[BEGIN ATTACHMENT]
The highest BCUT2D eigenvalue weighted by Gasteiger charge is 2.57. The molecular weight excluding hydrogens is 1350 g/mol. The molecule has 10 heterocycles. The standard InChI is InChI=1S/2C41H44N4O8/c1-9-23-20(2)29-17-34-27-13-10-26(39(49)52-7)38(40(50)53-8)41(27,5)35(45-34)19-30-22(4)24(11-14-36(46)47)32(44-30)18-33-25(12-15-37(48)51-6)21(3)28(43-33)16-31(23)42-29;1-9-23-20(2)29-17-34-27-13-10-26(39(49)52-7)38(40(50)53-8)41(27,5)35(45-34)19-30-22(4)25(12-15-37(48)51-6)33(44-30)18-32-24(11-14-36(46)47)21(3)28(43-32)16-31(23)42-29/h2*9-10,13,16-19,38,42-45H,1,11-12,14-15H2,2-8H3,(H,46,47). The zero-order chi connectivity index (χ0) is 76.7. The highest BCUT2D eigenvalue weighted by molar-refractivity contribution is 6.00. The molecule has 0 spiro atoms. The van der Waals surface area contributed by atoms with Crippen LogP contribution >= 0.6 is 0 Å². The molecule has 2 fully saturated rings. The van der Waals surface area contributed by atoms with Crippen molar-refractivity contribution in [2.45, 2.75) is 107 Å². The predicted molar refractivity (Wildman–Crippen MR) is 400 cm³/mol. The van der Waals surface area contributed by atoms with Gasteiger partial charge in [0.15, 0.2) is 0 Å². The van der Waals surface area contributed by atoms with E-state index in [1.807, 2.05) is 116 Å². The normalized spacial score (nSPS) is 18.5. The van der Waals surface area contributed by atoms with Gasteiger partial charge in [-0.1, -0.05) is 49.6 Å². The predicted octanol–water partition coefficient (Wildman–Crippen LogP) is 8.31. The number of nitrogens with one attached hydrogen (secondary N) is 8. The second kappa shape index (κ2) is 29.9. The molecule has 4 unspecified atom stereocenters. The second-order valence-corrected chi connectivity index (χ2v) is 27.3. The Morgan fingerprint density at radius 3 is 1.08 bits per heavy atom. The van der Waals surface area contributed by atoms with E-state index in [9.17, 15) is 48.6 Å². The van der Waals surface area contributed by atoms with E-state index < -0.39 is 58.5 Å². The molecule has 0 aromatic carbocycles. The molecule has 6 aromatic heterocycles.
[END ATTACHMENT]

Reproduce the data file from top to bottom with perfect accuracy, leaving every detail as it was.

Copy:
The highest BCUT2D eigenvalue weighted by Gasteiger charge is 2.57. The molecular weight excluding hydrogens is 1350 g/mol. The molecule has 10 heterocycles. The standard InChI is InChI=1S/2C41H44N4O8/c1-9-23-20(2)29-17-34-27-13-10-26(39(49)52-7)38(40(50)53-8)41(27,5)35(45-34)19-30-22(4)24(11-14-36(46)47)32(44-30)18-33-25(12-15-37(48)51-6)21(3)28(43-33)16-31(23)42-29;1-9-23-20(2)29-17-34-27-13-10-26(39(49)52-7)38(40(50)53-8)41(27,5)35(45-34)19-30-22(4)25(12-15-37(48)51-6)33(44-30)18-32-24(11-14-36(46)47)21(3)28(43-32)16-31(23)42-29/h2*9-10,13,16-19,38,42-45H,1,11-12,14-15H2,2-8H3,(H,46,47). The zero-order chi connectivity index (χ0) is 76.7. The highest BCUT2D eigenvalue weighted by molar-refractivity contribution is 6.00. The molecule has 0 spiro atoms. The van der Waals surface area contributed by atoms with Crippen LogP contribution >= 0.6 is 0 Å². The molecule has 2 fully saturated rings. The van der Waals surface area contributed by atoms with Crippen molar-refractivity contribution in [2.45, 2.75) is 107 Å². The predicted molar refractivity (Wildman–Crippen MR) is 400 cm³/mol. The van der Waals surface area contributed by atoms with Gasteiger partial charge in [0.15, 0.2) is 0 Å². The van der Waals surface area contributed by atoms with E-state index in [1.807, 2.05) is 116 Å². The normalized spacial score (nSPS) is 18.5. The van der Waals surface area contributed by atoms with Gasteiger partial charge in [-0.1, -0.05) is 49.6 Å². The predicted octanol–water partition coefficient (Wildman–Crippen LogP) is 8.31. The number of nitrogens with one attached hydrogen (secondary N) is 8. The second kappa shape index (κ2) is 29.9. The molecule has 4 unspecified atom stereocenters. The second-order valence-corrected chi connectivity index (χ2v) is 27.3. The Morgan fingerprint density at radius 3 is 1.08 bits per heavy atom. The van der Waals surface area contributed by atoms with E-state index in [9.17, 15) is 48.6 Å². The van der Waals surface area contributed by atoms with E-state index < -0.39 is 58.5 Å². The molecule has 0 aromatic carbocycles. The molecule has 6 aromatic heterocycles.